Frequently Asked Questions

What is Web Hosting?

In order to publish a site, maintain links and transmit data on the World Wide Web your computer needs access to a “host.” A host is a computer that literally connects your computer to the rest of the Web by serving as the starting and ending point of all transferred data. Consequently, a company that provides Web Hosting services, like Fiberpipe is granting access to a host computer and server (a host computer on a network).

What is HTML?

Hypertext Markup Language (HTML), is the authoring language used to create web pages on the internet.  In HTML, blocks of text are enclosed within different tags that indicate to the web browser how the text should appear to the user.

What is FTP?

File Transfer Protocol (FTP), is a protocol used to transfer files between computers on a network.  FTP clients (software programs) allow you to connect with web servers or other computers to access, download or upload files.

What is Bandwidth?

Bandwidth indicates the information carrying capacity of a data transmission line. The higher the bandwidth, the broader the range of frequencies it is able to receive, and the faster data is able to travel. DSL, ISDN and Frame Relay can have a large bandwidth, enabling enhanced multimedia capability and faster Web page load up.

What is an IP Address?

An Internet Protocol (IP) address is a unique string of numbers assigned to every individual computer, server and network on the internet. This number is used to identify and location information online, similar to how a license plate works for vehicles.

What is a URL?

A Uniform Resource Locator (URL) is the exact address of a web page on the internet. If the domain name (e.g. www.mydomain.com) is a certain block on a street, then the URL would be the specific addresses (e.g. www.mydomain.com/about/). In this example, entering the URL “www.mydomain.com/about” tells the web browser to go directly to the “About” page on Mydomain.com.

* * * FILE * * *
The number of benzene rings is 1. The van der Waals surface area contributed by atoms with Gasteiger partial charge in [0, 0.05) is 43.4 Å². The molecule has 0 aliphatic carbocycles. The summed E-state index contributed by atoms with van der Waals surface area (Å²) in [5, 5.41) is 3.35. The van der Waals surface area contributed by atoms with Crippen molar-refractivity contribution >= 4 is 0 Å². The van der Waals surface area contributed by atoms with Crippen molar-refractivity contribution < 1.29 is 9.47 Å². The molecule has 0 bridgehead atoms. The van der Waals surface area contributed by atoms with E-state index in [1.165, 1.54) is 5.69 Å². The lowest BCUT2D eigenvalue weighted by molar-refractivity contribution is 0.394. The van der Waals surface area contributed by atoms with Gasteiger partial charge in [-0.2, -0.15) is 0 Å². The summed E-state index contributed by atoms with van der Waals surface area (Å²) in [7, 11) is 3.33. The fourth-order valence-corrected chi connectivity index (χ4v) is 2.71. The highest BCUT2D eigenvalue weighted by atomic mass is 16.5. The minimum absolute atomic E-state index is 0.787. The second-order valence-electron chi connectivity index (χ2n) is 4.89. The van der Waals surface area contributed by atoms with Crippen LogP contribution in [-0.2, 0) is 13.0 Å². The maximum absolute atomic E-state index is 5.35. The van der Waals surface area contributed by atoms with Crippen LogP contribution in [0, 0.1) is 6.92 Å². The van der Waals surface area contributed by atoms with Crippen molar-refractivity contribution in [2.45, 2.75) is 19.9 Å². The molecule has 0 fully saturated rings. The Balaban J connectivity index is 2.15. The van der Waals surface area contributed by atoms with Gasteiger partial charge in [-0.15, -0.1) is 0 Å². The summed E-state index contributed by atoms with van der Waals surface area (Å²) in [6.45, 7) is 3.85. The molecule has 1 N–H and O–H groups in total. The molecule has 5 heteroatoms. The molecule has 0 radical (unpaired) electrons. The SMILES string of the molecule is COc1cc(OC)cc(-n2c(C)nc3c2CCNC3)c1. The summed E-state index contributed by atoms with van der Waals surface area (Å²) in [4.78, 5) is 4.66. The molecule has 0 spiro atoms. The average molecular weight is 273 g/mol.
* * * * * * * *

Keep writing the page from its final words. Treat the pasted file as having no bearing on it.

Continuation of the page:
What is a Modem?

Acronym for modulator-demodulator. A modem is a device or program that enables a computer to transmit data over telephone lines. Computer information is stored digitally, whereas information transmitted over telephone lines is transmitted in the form of analog waves. A modem converts between these two forms.

What is a Domain Name?

This is the actual address of a site. A domain name can also refer specifically to the portion of an email address which is located to the right of the “@” sign. In this example, “yourname@fiberpipe.net,” fiberpipe.net is the domain name.

What is a Browser?

A browser is software that allows you to view pages on the Internet. It converts text, graphics and formatting codes into pages you can display and read on your computer. Common examples of browsers are Google Chrome, Firefox, Internet Explorer and more.

How does wireless compare to Satellite, DSL, Cable, and Fiber-Optic?

Satellite – Because satellites are floating in orbit as much as 20,000 miles away, latency (the delay between the signal being sent and reaching its destination) is going to be much higher than just about any other option. By comparison, your nearest Fiberpipe tower will be less than 5 miles from your house. Fiberpipe Wireless latency times (ie. 30ms) are a fraction of that of satellite (ie. 400ms). Customers who switch from Satellite to Fiberpipe Wireless are often amazed by the improvement in Internet speed and reliability.

ADSL (Asynchronous Digital Subscriber Line) – DSL no longer requires a phone line, so customers can have DSL in most areas.  Most DSL speeds are between 1.5 and 7 Mbps depending on location. If you are looking to cancel your landline telephone and get Internet only, or you live in an area that can’t see one of our Wireless towers, Fiberpipe DSL is  your solution.

Cable – Cable is shared by your neighbors so speed can be effected greatly during peak times. Cable customer service is not local and can be challenging when you need help. Fiberpipe customers enjoy local, friendly, and knowledgeable local support with reliable, fast Internet access.

Fiber – It can be the fastest – but it’s not always. Providers can vary a lot – from the speeds they offer and how much they charge, to how long it takes to repair a cut fiber line and restore an outage. It’s not available everywhere, so if you have the option to choose fiber, you might want to look into it if speed is important to you.

How does High-Speed Wireless Internet work?

We mount a radio on the outside of your home and point it at a nearby tower. The tower and the radio send and receive your internet content via a secure connection. From the outside radio, we run a cable into your home and install a wireless router (if purchased). This allows you to connect your wired and wireless devices to the internet.

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